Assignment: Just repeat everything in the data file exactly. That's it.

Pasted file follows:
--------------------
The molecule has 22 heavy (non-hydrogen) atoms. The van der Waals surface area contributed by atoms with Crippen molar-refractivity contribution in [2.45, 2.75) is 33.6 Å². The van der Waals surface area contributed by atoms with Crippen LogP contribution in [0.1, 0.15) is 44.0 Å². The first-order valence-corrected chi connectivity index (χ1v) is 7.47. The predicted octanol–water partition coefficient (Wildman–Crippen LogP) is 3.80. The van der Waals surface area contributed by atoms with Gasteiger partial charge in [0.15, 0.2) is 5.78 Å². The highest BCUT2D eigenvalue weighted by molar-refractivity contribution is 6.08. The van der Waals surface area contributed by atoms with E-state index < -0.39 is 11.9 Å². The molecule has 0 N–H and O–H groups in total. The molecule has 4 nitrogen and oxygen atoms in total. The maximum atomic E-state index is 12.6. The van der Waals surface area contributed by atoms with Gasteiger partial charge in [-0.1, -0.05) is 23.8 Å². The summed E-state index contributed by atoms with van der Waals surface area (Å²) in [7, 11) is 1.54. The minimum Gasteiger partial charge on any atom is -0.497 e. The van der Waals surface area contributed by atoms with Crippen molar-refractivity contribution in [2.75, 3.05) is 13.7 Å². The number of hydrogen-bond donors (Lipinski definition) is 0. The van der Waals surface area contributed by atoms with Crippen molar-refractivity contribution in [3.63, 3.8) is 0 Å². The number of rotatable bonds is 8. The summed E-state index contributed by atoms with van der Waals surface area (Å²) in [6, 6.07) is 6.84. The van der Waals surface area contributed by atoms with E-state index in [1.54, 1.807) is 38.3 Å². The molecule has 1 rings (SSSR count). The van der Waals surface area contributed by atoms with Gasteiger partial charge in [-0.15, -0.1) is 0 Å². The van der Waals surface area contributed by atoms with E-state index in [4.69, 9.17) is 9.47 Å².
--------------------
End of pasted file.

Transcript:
The molecule has 22 heavy (non-hydrogen) atoms. The van der Waals surface area contributed by atoms with Crippen molar-refractivity contribution in [2.45, 2.75) is 33.6 Å². The van der Waals surface area contributed by atoms with Crippen LogP contribution in [0.1, 0.15) is 44.0 Å². The first-order valence-corrected chi connectivity index (χ1v) is 7.47. The predicted octanol–water partition coefficient (Wildman–Crippen LogP) is 3.80. The van der Waals surface area contributed by atoms with Gasteiger partial charge in [0.15, 0.2) is 5.78 Å². The highest BCUT2D eigenvalue weighted by molar-refractivity contribution is 6.08. The van der Waals surface area contributed by atoms with E-state index < -0.39 is 11.9 Å². The molecule has 0 N–H and O–H groups in total. The molecule has 4 nitrogen and oxygen atoms in total. The maximum atomic E-state index is 12.6. The van der Waals surface area contributed by atoms with Gasteiger partial charge in [-0.1, -0.05) is 23.8 Å². The summed E-state index contributed by atoms with van der Waals surface area (Å²) in [7, 11) is 1.54. The minimum Gasteiger partial charge on any atom is -0.497 e. The van der Waals surface area contributed by atoms with Crippen molar-refractivity contribution in [2.75, 3.05) is 13.7 Å². The number of hydrogen-bond donors (Lipinski definition) is 0. The van der Waals surface area contributed by atoms with Crippen molar-refractivity contribution in [3.63, 3.8) is 0 Å². The number of rotatable bonds is 8. The summed E-state index contributed by atoms with van der Waals surface area (Å²) in [6, 6.07) is 6.84. The van der Waals surface area contributed by atoms with E-state index in [1.54, 1.807) is 38.3 Å². The molecule has 1 rings (SSSR count). The van der Waals surface area contributed by atoms with Gasteiger partial charge in [-0.15, -0.1) is 0 Å². The van der Waals surface area contributed by atoms with E-state index in [4.69, 9.17) is 9.47 Å².